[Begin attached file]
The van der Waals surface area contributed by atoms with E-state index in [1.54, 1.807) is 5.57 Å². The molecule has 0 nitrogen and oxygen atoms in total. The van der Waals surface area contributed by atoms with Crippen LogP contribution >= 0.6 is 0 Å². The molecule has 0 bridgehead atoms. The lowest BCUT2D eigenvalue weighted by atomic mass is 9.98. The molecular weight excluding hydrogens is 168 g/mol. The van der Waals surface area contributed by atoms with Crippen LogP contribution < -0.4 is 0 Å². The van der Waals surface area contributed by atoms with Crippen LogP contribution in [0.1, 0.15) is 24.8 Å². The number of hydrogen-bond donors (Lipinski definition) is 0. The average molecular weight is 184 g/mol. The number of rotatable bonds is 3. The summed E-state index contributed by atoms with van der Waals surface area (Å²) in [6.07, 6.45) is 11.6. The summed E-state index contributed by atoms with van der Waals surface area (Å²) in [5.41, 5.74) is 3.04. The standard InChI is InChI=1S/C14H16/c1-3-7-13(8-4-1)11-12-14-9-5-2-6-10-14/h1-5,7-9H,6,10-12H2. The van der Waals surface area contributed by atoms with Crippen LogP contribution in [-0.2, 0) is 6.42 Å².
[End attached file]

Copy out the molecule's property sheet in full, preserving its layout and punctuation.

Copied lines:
The van der Waals surface area contributed by atoms with E-state index in [1.54, 1.807) is 5.57 Å². The molecule has 0 nitrogen and oxygen atoms in total. The van der Waals surface area contributed by atoms with Crippen LogP contribution >= 0.6 is 0 Å². The molecule has 0 bridgehead atoms. The lowest BCUT2D eigenvalue weighted by atomic mass is 9.98. The molecular weight excluding hydrogens is 168 g/mol. The van der Waals surface area contributed by atoms with Crippen LogP contribution < -0.4 is 0 Å². The van der Waals surface area contributed by atoms with Crippen LogP contribution in [0.1, 0.15) is 24.8 Å². The number of hydrogen-bond donors (Lipinski definition) is 0. The average molecular weight is 184 g/mol. The number of rotatable bonds is 3. The summed E-state index contributed by atoms with van der Waals surface area (Å²) in [6.07, 6.45) is 11.6. The summed E-state index contributed by atoms with van der Waals surface area (Å²) in [5.41, 5.74) is 3.04. The standard InChI is InChI=1S/C14H16/c1-3-7-13(8-4-1)11-12-14-9-5-2-6-10-14/h1-5,7-9H,6,10-12H2. The van der Waals surface area contributed by atoms with Crippen LogP contribution in [-0.2, 0) is 6.42 Å².